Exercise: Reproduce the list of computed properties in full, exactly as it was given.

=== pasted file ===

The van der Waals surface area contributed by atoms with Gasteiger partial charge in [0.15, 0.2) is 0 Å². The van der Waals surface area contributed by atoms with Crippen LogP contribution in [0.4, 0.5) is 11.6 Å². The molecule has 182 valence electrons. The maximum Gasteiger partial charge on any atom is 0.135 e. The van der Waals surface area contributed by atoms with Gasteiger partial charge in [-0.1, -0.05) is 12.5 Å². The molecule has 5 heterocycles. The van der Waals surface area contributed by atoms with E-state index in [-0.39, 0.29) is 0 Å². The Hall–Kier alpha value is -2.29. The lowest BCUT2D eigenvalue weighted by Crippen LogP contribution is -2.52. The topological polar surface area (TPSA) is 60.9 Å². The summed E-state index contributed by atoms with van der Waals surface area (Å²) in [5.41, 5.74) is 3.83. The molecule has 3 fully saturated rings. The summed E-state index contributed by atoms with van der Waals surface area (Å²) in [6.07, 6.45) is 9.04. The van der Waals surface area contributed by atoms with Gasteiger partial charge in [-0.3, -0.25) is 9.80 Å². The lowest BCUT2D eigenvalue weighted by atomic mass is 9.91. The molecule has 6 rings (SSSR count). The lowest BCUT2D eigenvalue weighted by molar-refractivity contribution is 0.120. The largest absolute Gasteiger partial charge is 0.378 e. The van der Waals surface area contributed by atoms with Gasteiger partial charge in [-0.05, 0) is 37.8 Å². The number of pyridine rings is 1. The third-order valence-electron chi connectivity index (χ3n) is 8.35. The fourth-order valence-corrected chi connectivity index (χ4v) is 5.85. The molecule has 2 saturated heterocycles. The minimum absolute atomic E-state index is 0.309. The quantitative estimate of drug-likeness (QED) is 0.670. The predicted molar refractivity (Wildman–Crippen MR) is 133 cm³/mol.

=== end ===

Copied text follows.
The van der Waals surface area contributed by atoms with Gasteiger partial charge in [0.15, 0.2) is 0 Å². The van der Waals surface area contributed by atoms with Crippen LogP contribution in [0.4, 0.5) is 11.6 Å². The molecule has 182 valence electrons. The maximum Gasteiger partial charge on any atom is 0.135 e. The van der Waals surface area contributed by atoms with Gasteiger partial charge in [-0.1, -0.05) is 12.5 Å². The molecule has 5 heterocycles. The van der Waals surface area contributed by atoms with E-state index in [-0.39, 0.29) is 0 Å². The Hall–Kier alpha value is -2.29. The lowest BCUT2D eigenvalue weighted by Crippen LogP contribution is -2.52. The topological polar surface area (TPSA) is 60.9 Å². The summed E-state index contributed by atoms with van der Waals surface area (Å²) in [5.41, 5.74) is 3.83. The molecule has 3 fully saturated rings. The summed E-state index contributed by atoms with van der Waals surface area (Å²) in [6.07, 6.45) is 9.04. The van der Waals surface area contributed by atoms with Gasteiger partial charge in [-0.3, -0.25) is 9.80 Å². The lowest BCUT2D eigenvalue weighted by atomic mass is 9.91. The molecule has 6 rings (SSSR count). The lowest BCUT2D eigenvalue weighted by molar-refractivity contribution is 0.120. The largest absolute Gasteiger partial charge is 0.378 e. The van der Waals surface area contributed by atoms with Gasteiger partial charge in [-0.05, 0) is 37.8 Å². The number of pyridine rings is 1. The third-order valence-electron chi connectivity index (χ3n) is 8.35. The fourth-order valence-corrected chi connectivity index (χ4v) is 5.85. The molecule has 2 saturated heterocycles. The minimum absolute atomic E-state index is 0.309. The quantitative estimate of drug-likeness (QED) is 0.670. The predicted molar refractivity (Wildman–Crippen MR) is 133 cm³/mol.